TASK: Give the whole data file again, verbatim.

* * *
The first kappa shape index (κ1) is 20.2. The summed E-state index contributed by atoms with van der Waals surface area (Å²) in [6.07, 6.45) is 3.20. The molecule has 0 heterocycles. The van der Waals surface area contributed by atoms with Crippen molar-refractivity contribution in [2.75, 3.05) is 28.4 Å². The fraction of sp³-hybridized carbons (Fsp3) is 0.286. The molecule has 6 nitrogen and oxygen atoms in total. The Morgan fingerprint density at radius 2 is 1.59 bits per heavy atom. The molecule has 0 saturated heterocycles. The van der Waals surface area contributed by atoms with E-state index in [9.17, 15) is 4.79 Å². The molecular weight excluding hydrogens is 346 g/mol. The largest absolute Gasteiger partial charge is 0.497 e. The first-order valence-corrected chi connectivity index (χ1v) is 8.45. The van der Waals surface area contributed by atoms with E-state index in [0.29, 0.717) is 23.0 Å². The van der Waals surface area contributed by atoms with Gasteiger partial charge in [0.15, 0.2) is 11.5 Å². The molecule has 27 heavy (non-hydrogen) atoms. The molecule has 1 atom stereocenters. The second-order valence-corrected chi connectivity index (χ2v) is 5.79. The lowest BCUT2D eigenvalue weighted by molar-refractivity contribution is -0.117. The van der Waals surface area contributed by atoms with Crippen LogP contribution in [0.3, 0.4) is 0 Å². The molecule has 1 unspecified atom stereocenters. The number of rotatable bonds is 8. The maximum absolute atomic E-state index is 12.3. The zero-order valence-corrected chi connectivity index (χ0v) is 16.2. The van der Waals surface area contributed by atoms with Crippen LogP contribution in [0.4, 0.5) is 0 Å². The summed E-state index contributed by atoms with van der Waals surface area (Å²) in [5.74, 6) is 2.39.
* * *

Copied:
The first kappa shape index (κ1) is 20.2. The summed E-state index contributed by atoms with van der Waals surface area (Å²) in [6.07, 6.45) is 3.20. The molecule has 0 heterocycles. The van der Waals surface area contributed by atoms with Crippen molar-refractivity contribution in [2.75, 3.05) is 28.4 Å². The fraction of sp³-hybridized carbons (Fsp3) is 0.286. The molecule has 6 nitrogen and oxygen atoms in total. The Morgan fingerprint density at radius 2 is 1.59 bits per heavy atom. The molecule has 0 saturated heterocycles. The van der Waals surface area contributed by atoms with E-state index in [9.17, 15) is 4.79 Å². The molecular weight excluding hydrogens is 346 g/mol. The largest absolute Gasteiger partial charge is 0.497 e. The first-order valence-corrected chi connectivity index (χ1v) is 8.45. The van der Waals surface area contributed by atoms with E-state index in [0.29, 0.717) is 23.0 Å². The van der Waals surface area contributed by atoms with Gasteiger partial charge in [0.15, 0.2) is 11.5 Å². The molecule has 27 heavy (non-hydrogen) atoms. The molecule has 1 atom stereocenters. The second-order valence-corrected chi connectivity index (χ2v) is 5.79. The lowest BCUT2D eigenvalue weighted by molar-refractivity contribution is -0.117. The van der Waals surface area contributed by atoms with Crippen LogP contribution in [0.3, 0.4) is 0 Å². The molecule has 1 unspecified atom stereocenters. The number of rotatable bonds is 8. The maximum absolute atomic E-state index is 12.3. The zero-order valence-corrected chi connectivity index (χ0v) is 16.2. The van der Waals surface area contributed by atoms with Crippen LogP contribution in [0.4, 0.5) is 0 Å². The summed E-state index contributed by atoms with van der Waals surface area (Å²) in [5.74, 6) is 2.39.